Stem Cell Mobilization Is Lifesaving in a Large Animal Preclinical Model of Acute Liver Failure

Ali R. Ahmadi, Maria Chicco, Russell Wesson, Robert A Anders, Frank J.M.F. Dor, Jan N.M. IJzermans, Tyler J. Creamer, George M. Williams, Zhao Li Sun, Andrew M Cameron

Research output: Contribution to journalArticle

Abstract

INTRODUCTION: Acute liver failure (ALF) affects 2000 Americans each year with no treatment options other than liver transplantation. We showed previously that mobilization of endogenous stem cells is protective against ALF in rodents. The objective of this study was to assess whether stem cell mobilizing drugs are lifesaving in a large animal preclinical model of ALF, to assess readiness for a clinical trial. METHODS: Male Yorkshire pigs (14-18 kg) were divided into 2 groups, control (n = 6) and treatment (n = 6). All pigs received an intravenous bolus of the hepatotoxin D-galactosamine (0.5 g/kg) via central line and were followed up until death or day 28. Treated animals received simultaneous intramuscular injection of plerixafor (1 mg/kg) and G-CSF (2 μg/kg) at baseline, 24 and 48 hours after toxin infusion to mobilize endogenous stem cells, as previously described. Control animals received saline. RESULTS: All control animals (6/6) succumbed to liver failure within 91 hours, confirmed by clinical, biochemical, and histopathological evidence of ALF. In the treatment group (5/6) animals survived indefinitely despite comparable biochemical changes during the first 48 hours (P = 0.003). White blood cell count increased by a mean of 4× in the treated group at the peak of mobilization (P = 0.0004). CONCLUSIONS: Stem cell mobilizing drugs were lifesaving in a preclinical large animal model of ALF. Since no therapeutic options other than liver transplantation are currently available for critically ill patients with ALF, a multicenter clinical trial is warranted.

Original languageEnglish (US)
Pages (from-to)620-631
Number of pages12
JournalAnnals of surgery
Volume268
Issue number4
DOIs
StatePublished - Oct 1 2018

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Hematopoietic Stem Cell Mobilization
Acute Liver Failure
Animal Models
Stem Cells
Liver Transplantation
Swine
Clinical Trials
Galactosamine
Intramuscular Injections
Liver Failure
Granulocyte Colony-Stimulating Factor
Therapeutics
Leukocyte Count
Critical Illness
Pharmaceutical Preparations
Multicenter Studies
Rodentia
Control Groups

ASJC Scopus subject areas

  • Surgery

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Stem Cell Mobilization Is Lifesaving in a Large Animal Preclinical Model of Acute Liver Failure. / Ahmadi, Ali R.; Chicco, Maria; Wesson, Russell; Anders, Robert A; Dor, Frank J.M.F.; IJzermans, Jan N.M.; Creamer, Tyler J.; Williams, George M.; Sun, Zhao Li; Cameron, Andrew M.

In: Annals of surgery, Vol. 268, No. 4, 01.10.2018, p. 620-631.

Research output: Contribution to journalArticle

Ahmadi, Ali R. ; Chicco, Maria ; Wesson, Russell ; Anders, Robert A ; Dor, Frank J.M.F. ; IJzermans, Jan N.M. ; Creamer, Tyler J. ; Williams, George M. ; Sun, Zhao Li ; Cameron, Andrew M. / Stem Cell Mobilization Is Lifesaving in a Large Animal Preclinical Model of Acute Liver Failure. In: Annals of surgery. 2018 ; Vol. 268, No. 4. pp. 620-631.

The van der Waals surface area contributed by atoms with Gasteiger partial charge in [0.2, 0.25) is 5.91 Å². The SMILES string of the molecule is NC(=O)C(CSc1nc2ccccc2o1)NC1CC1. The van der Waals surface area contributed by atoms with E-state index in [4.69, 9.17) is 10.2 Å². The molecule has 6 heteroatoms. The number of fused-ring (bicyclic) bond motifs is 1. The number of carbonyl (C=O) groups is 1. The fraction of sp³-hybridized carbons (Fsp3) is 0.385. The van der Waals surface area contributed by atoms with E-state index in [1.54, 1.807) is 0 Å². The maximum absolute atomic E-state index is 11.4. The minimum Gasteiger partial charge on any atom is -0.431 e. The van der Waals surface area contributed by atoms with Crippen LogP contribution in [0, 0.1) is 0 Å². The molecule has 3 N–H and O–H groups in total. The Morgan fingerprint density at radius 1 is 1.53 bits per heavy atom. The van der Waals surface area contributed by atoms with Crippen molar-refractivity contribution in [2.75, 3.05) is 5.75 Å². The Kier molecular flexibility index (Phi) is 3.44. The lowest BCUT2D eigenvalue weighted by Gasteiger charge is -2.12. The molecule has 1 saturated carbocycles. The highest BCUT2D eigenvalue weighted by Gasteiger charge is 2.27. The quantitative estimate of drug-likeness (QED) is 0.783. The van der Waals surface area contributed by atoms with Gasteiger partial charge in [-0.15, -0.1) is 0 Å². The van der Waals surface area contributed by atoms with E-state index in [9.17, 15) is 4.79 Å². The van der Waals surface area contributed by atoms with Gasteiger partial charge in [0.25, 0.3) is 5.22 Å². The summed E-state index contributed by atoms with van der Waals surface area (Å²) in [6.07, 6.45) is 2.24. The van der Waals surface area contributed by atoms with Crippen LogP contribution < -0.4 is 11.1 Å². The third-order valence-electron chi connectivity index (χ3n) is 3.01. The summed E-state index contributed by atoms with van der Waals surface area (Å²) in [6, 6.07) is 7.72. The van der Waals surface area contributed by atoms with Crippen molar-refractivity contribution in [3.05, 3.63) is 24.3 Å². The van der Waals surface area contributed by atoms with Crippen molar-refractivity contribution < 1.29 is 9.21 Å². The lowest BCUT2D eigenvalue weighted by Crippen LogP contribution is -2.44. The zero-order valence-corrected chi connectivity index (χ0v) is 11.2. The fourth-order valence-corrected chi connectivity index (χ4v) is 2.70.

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AU - Chicco, Maria

AU - Wesson, Russell

AU - Anders, Robert A

AU - Dor, Frank J.M.F.

AU - IJzermans, Jan N.M.

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AU - Sun, Zhao Li

AU - Cameron, Andrew M

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N2 - INTRODUCTION: Acute liver failure (ALF) affects 2000 Americans each year with no treatment options other than liver transplantation. We showed previously that mobilization of endogenous stem cells is protective against ALF in rodents. The objective of this study was to assess whether stem cell mobilizing drugs are lifesaving in a large animal preclinical model of ALF, to assess readiness for a clinical trial. METHODS: Male Yorkshire pigs (14-18 kg) were divided into 2 groups, control (n = 6) and treatment (n = 6). All pigs received an intravenous bolus of the hepatotoxin D-galactosamine (0.5 g/kg) via central line and were followed up until death or day 28. Treated animals received simultaneous intramuscular injection of plerixafor (1 mg/kg) and G-CSF (2 μg/kg) at baseline, 24 and 48 hours after toxin infusion to mobilize endogenous stem cells, as previously described. Control animals received saline. RESULTS: All control animals (6/6) succumbed to liver failure within 91 hours, confirmed by clinical, biochemical, and histopathological evidence of ALF. In the treatment group (5/6) animals survived indefinitely despite comparable biochemical changes during the first 48 hours (P = 0.003). White blood cell count increased by a mean of 4× in the treated group at the peak of mobilization (P = 0.0004). CONCLUSIONS: Stem cell mobilizing drugs were lifesaving in a preclinical large animal model of ALF. Since no therapeutic options other than liver transplantation are currently available for critically ill patients with ALF, a multicenter clinical trial is warranted.

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